Tut Buße! Das heißt, metanoiein: verändere dein Denken. Schau durch eine neue Linse hinaus. Möglicherweise wirst du auch jetzt die Anwesenheit Gottes anders anschauen können, um über Gottes Aktivität in der Welt anders nachzudenken. Dann wirst du im Lichte dieser metanoia anders in der Welt leben. Mit anderen Worten: traust du dich – wagst du es zu glauben, dass Gott hier sein könnte, auch wenn die Römer im Land noch bleiben? Wagst du es zu glauben, dass Gott hier bei dir sei, auch wenn dein Leben ständig hart ist, und du dich nie frei fühlst? Wagst du es zu glauben, dass Gott da sei, auch wenn deine Augen eine andere Geschichte erzählen? Wagst du es, Gott, die Welt und dich selbst anders anzusehen und deine Umständen anders zu verstehen?

Eine kleine Geschichte dazu:

Ein Engländer, ein Ire und ein Schotte sind von einem riesengroßen Riese gefangen worden. Der enorme Riese sagte dem Engländer: “Sag mir eine Sache, die ich machen soll. Wenn ich es schaffe, dann fresse ich dich; wenn nicht, lasse ich dich frei.” Der Engländer überlegte einen Moment, dann antwortete er mit dem leisen britischen Humor: “Werft einen Stein auf den Mond, und, wenn der Stein zurückkommt, musst du ihn fangen.” Der Riese lachte (ho ho ho), warf einen Stein auf den Mond, und fing ihn, als er zurückkam. Er fraß den (ziemlich überraschten) Engländer. Der Ire sah das und überlegte weiter. “Lauf um die Welt zehn Mal in zehn Minuten herum”, sagte er mit dem Selbstvertrauen der Kelten. Der Riese lachte (ho ho ho), und spazierte in neun Minuten zehn Mal um die Welt herum … und fraß den verwirrten Iren. Dann kam der Schotte dran. Er lachte, kratzte seinen Kilt (Schottenrock), spuckte auf den Boden und sagte: “Schwimm darin!”

(Normalerweise kommt in solchen Witzen der Ire als dritter. Aber diesmal feiern wir gemeinsam die Entscheidung bei der Volksabstimmung der Schotten, britisch zu bleiben! Wenigstens bis Brexit…)

Diese Geschichte illustriert metanoia! Eine neue Art, Gott, die Welt und dich selbst zu sehen und zu verstehen.

OWolf Biermann hat seiner neuen Autobiographie den Titel gegeben: 'Warte nicht auf bessre Zeiten!' Das Evangelium bestätigt, dass Gott schon hier ist, wo das Leben schwer und kompliziert ist, und wo unsere Probleme ungelöst bleiben, wo das menschliche Leiden oft unerträglich ist, und wo es oft scheint, dass Gott einfach nicht da ist.Also, “Die Zeit ist erfüllt. Das Reich Gottes ist herbeigekommen. Tut Buße. Glaubt an das Evangelium.” Das heißt nicht: Gib deine intellektuelle Zustimmung zu einer Reihe von Sätzen über Gott!, sondern: Widme dich Gott und dieser neuen Perspektive – mit Körper, Verstand und Geist. Und jetzt darfst du entsprechend in der komplizierten Welt leben. (Auch in der Welt von Donald Trump, Vladimir Putin und den Brexit-Briten.)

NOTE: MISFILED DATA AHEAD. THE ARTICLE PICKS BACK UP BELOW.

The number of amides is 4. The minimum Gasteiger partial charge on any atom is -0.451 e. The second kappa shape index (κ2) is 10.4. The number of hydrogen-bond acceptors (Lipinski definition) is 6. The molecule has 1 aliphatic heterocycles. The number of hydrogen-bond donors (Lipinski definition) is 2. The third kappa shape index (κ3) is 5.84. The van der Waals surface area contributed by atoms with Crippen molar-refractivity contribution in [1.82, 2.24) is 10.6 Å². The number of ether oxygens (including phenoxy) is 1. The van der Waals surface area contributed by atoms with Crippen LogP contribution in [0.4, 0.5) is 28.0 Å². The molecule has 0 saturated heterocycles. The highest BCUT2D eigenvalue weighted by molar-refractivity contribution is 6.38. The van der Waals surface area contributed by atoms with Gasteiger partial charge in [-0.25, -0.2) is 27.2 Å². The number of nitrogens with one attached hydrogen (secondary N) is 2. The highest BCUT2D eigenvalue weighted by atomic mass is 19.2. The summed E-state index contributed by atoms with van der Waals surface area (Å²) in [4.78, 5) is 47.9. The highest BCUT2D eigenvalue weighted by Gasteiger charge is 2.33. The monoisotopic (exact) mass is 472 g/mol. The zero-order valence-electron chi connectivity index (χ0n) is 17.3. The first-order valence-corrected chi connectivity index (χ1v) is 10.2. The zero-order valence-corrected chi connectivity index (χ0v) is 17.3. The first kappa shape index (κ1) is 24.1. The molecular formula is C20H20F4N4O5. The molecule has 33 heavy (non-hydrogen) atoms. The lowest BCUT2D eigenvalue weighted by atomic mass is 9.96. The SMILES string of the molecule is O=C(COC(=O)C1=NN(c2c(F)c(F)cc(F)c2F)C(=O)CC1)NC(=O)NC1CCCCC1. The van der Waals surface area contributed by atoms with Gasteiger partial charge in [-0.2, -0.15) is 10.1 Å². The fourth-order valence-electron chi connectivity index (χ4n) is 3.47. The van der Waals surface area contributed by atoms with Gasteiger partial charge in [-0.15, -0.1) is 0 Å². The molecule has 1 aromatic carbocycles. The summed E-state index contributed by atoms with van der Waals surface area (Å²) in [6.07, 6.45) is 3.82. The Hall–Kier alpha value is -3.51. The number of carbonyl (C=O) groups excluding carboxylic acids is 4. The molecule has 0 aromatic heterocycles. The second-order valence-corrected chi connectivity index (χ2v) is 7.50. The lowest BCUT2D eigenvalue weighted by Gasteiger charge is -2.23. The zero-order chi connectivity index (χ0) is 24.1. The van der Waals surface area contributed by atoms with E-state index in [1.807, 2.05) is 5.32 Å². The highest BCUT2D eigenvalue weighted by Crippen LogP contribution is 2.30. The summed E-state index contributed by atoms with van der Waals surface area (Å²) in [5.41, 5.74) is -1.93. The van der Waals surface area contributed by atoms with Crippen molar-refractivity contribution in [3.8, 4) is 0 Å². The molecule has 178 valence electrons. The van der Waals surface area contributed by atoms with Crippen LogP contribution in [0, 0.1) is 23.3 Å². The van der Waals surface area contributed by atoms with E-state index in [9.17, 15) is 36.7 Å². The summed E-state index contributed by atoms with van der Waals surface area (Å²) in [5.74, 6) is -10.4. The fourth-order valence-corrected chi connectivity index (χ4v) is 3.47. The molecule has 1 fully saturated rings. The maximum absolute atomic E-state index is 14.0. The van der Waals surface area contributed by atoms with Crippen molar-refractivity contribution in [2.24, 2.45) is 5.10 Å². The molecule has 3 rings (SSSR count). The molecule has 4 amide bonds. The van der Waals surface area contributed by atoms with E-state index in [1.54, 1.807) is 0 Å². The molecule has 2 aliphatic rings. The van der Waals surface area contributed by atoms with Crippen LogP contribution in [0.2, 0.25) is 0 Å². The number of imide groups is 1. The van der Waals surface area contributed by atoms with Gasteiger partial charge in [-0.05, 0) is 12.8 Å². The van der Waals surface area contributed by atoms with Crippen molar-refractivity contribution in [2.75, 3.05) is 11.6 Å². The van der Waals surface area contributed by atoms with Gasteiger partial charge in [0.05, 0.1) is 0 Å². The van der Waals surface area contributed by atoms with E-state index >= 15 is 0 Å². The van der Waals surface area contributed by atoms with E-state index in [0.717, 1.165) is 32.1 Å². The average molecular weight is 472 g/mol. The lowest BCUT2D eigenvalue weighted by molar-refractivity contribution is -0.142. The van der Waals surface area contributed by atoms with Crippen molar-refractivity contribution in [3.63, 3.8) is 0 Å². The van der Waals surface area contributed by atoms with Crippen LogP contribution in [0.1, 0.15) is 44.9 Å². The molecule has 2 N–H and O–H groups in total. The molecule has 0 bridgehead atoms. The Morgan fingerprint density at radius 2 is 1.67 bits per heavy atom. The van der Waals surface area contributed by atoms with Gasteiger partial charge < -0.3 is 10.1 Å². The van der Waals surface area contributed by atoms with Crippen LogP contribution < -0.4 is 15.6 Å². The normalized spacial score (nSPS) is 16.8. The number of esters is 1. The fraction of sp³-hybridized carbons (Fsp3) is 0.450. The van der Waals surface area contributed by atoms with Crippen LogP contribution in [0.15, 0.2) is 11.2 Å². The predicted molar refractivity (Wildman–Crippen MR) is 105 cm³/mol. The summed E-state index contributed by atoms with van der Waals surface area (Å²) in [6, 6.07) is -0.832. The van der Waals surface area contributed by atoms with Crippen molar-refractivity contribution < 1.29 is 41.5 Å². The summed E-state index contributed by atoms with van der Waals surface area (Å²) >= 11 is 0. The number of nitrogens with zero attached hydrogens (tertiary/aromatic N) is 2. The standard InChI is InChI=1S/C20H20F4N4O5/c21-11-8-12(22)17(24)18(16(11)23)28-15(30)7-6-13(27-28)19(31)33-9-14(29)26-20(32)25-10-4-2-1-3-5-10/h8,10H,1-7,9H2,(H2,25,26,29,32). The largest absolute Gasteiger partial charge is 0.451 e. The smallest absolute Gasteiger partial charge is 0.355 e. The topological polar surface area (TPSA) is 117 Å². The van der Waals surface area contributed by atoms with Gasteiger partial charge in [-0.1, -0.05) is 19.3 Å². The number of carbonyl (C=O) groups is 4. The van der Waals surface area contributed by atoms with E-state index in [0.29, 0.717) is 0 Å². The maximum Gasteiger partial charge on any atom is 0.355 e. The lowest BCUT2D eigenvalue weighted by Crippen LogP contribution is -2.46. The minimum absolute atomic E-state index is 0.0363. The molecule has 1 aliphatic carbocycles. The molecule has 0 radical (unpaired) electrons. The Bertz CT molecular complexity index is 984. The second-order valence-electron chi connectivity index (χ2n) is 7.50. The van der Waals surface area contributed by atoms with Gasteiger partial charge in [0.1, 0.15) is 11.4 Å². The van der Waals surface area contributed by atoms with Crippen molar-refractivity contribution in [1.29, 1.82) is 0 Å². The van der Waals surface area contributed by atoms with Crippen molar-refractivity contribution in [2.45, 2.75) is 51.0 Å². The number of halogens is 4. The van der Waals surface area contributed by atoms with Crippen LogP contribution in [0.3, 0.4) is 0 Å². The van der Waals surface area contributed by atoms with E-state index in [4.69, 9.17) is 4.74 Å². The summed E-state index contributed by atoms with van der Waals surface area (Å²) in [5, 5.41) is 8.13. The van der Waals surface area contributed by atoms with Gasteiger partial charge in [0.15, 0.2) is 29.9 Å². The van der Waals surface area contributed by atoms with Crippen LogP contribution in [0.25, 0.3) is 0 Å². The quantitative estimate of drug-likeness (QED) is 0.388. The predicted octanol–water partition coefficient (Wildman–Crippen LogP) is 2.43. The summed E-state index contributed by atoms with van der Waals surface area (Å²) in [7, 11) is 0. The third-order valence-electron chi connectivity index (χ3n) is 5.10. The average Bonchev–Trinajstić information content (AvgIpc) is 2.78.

Das Volk wartete. Und Gott kam. Aber Gott kam nicht, wie sie erwarteten. Gott überraschte sie mit der Art seiner Anwesenheit. Er wartet nicht, bis alles klappt. Er wartet nicht, bis wir völlig konsequent leben. Er wartet nicht, bis die Welt und die Kirche so rein werden, dass er es garantieren könnte, ohne Verunreinigung unter uns zu kommen. Martin Luther hat das als 'sola gratia' verstanden.

Johann Sebastian Bach verstand nicht nur die Musik. Er verstand die Adventszeit – das Warten und das Erwarten. Er wusste, dass 'jetzt' ist nicht das Ende der Geschichte. Er wusste – wie eine englische Theologin (Paula Gooder) es ausdrückte: the meaning is in the waiting (die Bedeutung liegt im Warten).

In der heutigen Kantate schreibt Bach: “Es galt ein neues Leben”, und damit stellt er uns eine Frage: wie mag dieses neue Leben eigentlich aussehen? Leben wir als Christen, die in dieser Welt nicht von Angst getrieben werden, sondern die durch Hoffnung in Gottes Zukunft gezogen werden? Sehen wir aus, wie den Jesus, auf den wir gewartet haben, und den wir in den Evangelien sehen? Sehen wir aus, wie den Jesus, dessen auferstandenen Körper immer noch die Wunden seiner Kreuzigung darstellen? Wir haben schon früher miteinander gesungen: “Er ist geruht, ein Helfer wert, / Sanftmütigkeit ist sein Gefährt, / Sein Königskron’ ist Heligkeit, / Sein Zepter ist Barmherzigkeit.” Ein König, der sich unköniglich benimmt.

In Advent warten wir auf einen Gott, der schon auf uns wartet.

Gott überrasche und segne uns mit seiner Anwesenheit, mit seinem Lächeln, und mit seinem Ruf zum metanoia, damit wir am Weinachten bereit sein werden, die Gabe seiner Liebe und Barmherzigkeit mit ganzem Herzen und mit klarer Sicht genau hier inmitten der wirklichen Welt zu feiern.


Advent. Begins today. The start of the church's year. Already.

The point of the timing is that we live with the expectation and anticipation that ends in Christmas… which turns out to be the beginning of a story that doesn't begin or end there. God, God's world, God's people.

I spent Advent Sunday doing two services of baptism and confirmation – one in urban Bradford and one in suburban/rural Wharfedale. In both cases I met a wide range of people who have come to Christian faith and commitment not primarily through argument, but through life experience that raised big questions – existential as well as intellectual questions about why life is what it is in a world that is what it is. (This also demonstrates that some clergy are doing an excellent job 'midwifing' people into the life of God's kingdom.)

But, what struck me today – as in every Advent – is that the people of Jesus's time got stuck in an expectation that the Messiah (who would deliver them from their subjugation to the Roman Empire) would be a powerful leader who would deliver the rebellion and inaugurate the new world order. Instead they got Jesus of Nazareth. And look how they handled him.